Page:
Area communities are receiving checks following a settlement in a lawsuit over high salt prices. Ohio Attorney General Mike DeWine announced that his office is sending checks to 850 Ohio public entities as part of the $11.5 million settlement to resolve an antitrust lawsuit against Cargill Inc. and Morton Salt Inc. over past rock salt prices.
Locally, the Fulton County Engineer’s office will receive the most money at $13,984.80.
“Our salt settlement amounted to $1.72 for each ton of salt purchased over the 3-year period included in the law suit,” said Frank Onweller, Fulton County Engineer. “We were hoping for a little more considering we went from paying $40 per ton to $60 per ton during that 3-year period. But, we’ll gladly accept whatever we get. It’s better than nothing.”
Also receiving money as part of the settlement are Archbold, $3,122.67; Wauseon, $1,447.53; German Township, $1,159.88; and Fulton Township, Gorham Township, Swanton, and York Township with $500 each.
Swanton Township in Lucas County will receive $723.40.
Entities in 87 Ohio counties are receiving settlement funds.
“When I announced this settlement in June, I indicated my intention to return a significant portion of the money to local agencies and governments that buy rock salt,” DeWine said. “We know these agencies stretch public funds and taxpayer dollars as far as possible, and we hope this money will help them make roads safer for the citizens who depend on them.”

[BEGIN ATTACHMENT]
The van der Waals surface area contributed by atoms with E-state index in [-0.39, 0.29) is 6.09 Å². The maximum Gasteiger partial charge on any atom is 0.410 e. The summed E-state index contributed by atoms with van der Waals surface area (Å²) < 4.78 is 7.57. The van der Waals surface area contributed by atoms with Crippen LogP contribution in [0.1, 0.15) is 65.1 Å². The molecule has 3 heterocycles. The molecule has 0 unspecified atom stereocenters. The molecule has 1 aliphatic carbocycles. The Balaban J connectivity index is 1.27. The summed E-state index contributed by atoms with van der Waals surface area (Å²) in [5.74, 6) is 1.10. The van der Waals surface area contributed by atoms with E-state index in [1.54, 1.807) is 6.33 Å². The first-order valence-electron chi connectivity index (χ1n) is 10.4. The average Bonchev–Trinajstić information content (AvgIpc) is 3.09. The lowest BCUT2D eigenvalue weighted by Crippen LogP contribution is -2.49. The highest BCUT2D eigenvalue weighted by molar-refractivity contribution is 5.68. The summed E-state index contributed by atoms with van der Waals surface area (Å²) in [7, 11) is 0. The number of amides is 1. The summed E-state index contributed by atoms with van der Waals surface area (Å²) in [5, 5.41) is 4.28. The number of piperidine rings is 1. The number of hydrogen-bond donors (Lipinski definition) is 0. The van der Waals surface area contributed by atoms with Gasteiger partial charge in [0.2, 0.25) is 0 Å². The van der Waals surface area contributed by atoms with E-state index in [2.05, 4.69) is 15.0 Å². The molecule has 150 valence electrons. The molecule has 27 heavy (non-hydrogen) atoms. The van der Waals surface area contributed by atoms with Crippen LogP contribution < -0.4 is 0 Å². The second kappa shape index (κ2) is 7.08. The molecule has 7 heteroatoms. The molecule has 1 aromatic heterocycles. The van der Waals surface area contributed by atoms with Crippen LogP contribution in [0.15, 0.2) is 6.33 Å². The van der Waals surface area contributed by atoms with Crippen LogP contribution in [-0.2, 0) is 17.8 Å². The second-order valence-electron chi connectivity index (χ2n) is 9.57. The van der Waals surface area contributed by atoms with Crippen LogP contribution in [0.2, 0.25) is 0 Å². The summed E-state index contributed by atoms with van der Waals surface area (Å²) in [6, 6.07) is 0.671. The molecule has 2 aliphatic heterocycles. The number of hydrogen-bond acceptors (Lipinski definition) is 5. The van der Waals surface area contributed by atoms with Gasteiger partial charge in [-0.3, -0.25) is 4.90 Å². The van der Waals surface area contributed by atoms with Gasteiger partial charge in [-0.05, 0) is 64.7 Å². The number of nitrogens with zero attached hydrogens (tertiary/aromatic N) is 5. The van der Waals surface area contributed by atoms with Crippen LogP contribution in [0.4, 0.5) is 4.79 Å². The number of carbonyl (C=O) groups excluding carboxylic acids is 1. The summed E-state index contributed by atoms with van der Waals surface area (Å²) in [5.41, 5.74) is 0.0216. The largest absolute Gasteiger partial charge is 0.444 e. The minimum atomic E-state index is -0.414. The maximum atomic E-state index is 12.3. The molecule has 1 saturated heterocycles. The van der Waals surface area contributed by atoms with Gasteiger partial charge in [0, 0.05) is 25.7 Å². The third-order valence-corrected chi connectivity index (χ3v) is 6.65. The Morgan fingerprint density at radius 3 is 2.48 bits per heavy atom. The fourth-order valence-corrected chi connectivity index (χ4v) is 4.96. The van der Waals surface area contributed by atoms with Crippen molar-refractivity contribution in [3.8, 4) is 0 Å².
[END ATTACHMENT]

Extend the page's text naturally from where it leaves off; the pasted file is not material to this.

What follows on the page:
Attorney General DeWine’s settlement with Cargill and Morton Salt resolved a 2012 lawsuit accusing the companies of dividing up the Ohio rock salt market and agreeing not to compete with each other for public bids during a period ending in 2010.
Although Morton and Cargill admitted no wrongdoing, they agreed to pay $11.5 million to resolve the state’s case, just before a jury trial was set to begin.
Of the total settlement, about $6.8 million was available to local governments. Additional payments were allotted to the state’s largest single rock salt purchaser — the Ohio Department of Transportation ($1.7 million), the Ohio Turnpike Commission ($174,435), and, as required by law, the state’s antitrust fund.
Over the summer, the Attorney General’s Office encouraged Ohio public entities to submit a claim for a share of the settlement based on the total amount of rock salt they purchased from Cargill and/or Morton between 2008 and 2010, the timeframe for which the state could seek recovery in the case.
The office received eligible claims from 848 Ohio public entities, each of which is receiving a check. Distribution amounts were calculated at a percentage of an entity’s total eligible rock salt purchase. To ensure that no entity received a check for just a few dollars, entities were guaranteed at least a minimum distribution of $500, except for one entity whose total purchase was just $319.
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